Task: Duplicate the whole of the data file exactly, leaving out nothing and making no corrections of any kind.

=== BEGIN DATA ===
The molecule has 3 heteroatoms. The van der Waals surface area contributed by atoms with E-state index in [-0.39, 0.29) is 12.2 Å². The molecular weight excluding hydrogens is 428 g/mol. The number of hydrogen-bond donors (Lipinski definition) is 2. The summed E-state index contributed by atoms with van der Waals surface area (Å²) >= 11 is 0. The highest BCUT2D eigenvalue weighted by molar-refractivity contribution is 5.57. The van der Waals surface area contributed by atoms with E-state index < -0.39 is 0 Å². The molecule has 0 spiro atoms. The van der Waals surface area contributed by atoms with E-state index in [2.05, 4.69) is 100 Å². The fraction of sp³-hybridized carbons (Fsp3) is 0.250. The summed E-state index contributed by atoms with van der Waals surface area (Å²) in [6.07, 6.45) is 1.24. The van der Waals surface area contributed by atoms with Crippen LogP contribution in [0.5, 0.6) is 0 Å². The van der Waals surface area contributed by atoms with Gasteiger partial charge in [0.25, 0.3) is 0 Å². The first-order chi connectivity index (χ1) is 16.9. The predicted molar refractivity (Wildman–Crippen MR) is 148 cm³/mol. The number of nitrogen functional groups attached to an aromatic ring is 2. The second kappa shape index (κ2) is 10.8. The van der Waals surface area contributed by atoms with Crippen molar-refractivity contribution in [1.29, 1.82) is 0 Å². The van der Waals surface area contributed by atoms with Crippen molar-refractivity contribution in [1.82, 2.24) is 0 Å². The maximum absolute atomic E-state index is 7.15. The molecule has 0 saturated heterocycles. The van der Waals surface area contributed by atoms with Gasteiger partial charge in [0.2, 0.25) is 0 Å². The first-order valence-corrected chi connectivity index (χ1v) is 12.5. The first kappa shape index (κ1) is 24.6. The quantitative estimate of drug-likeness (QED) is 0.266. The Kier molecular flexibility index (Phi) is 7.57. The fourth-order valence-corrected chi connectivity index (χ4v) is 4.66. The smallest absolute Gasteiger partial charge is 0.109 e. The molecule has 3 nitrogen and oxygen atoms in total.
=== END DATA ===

The molecule has 3 heteroatoms. The van der Waals surface area contributed by atoms with E-state index in [-0.39, 0.29) is 12.2 Å². The molecular weight excluding hydrogens is 428 g/mol. The number of hydrogen-bond donors (Lipinski definition) is 2. The summed E-state index contributed by atoms with van der Waals surface area (Å²) >= 11 is 0. The highest BCUT2D eigenvalue weighted by molar-refractivity contribution is 5.57. The van der Waals surface area contributed by atoms with E-state index < -0.39 is 0 Å². The molecule has 0 spiro atoms. The van der Waals surface area contributed by atoms with E-state index in [2.05, 4.69) is 100 Å². The fraction of sp³-hybridized carbons (Fsp3) is 0.250. The summed E-state index contributed by atoms with van der Waals surface area (Å²) in [6.07, 6.45) is 1.24. The van der Waals surface area contributed by atoms with Crippen LogP contribution in [0.5, 0.6) is 0 Å². The van der Waals surface area contributed by atoms with Gasteiger partial charge in [0.25, 0.3) is 0 Å². The first-order chi connectivity index (χ1) is 16.9. The predicted molar refractivity (Wildman–Crippen MR) is 148 cm³/mol. The number of nitrogen functional groups attached to an aromatic ring is 2. The second kappa shape index (κ2) is 10.8. The van der Waals surface area contributed by atoms with Crippen molar-refractivity contribution in [1.29, 1.82) is 0 Å². The van der Waals surface area contributed by atoms with Crippen molar-refractivity contribution in [1.82, 2.24) is 0 Å². The maximum absolute atomic E-state index is 7.15. The molecule has 0 saturated heterocycles. The van der Waals surface area contributed by atoms with Gasteiger partial charge in [0.2, 0.25) is 0 Å². The first-order valence-corrected chi connectivity index (χ1v) is 12.5. The first kappa shape index (κ1) is 24.6. The quantitative estimate of drug-likeness (QED) is 0.266. The Kier molecular flexibility index (Phi) is 7.57. The fourth-order valence-corrected chi connectivity index (χ4v) is 4.66. The smallest absolute Gasteiger partial charge is 0.109 e. The molecule has 3 nitrogen and oxygen atoms in total.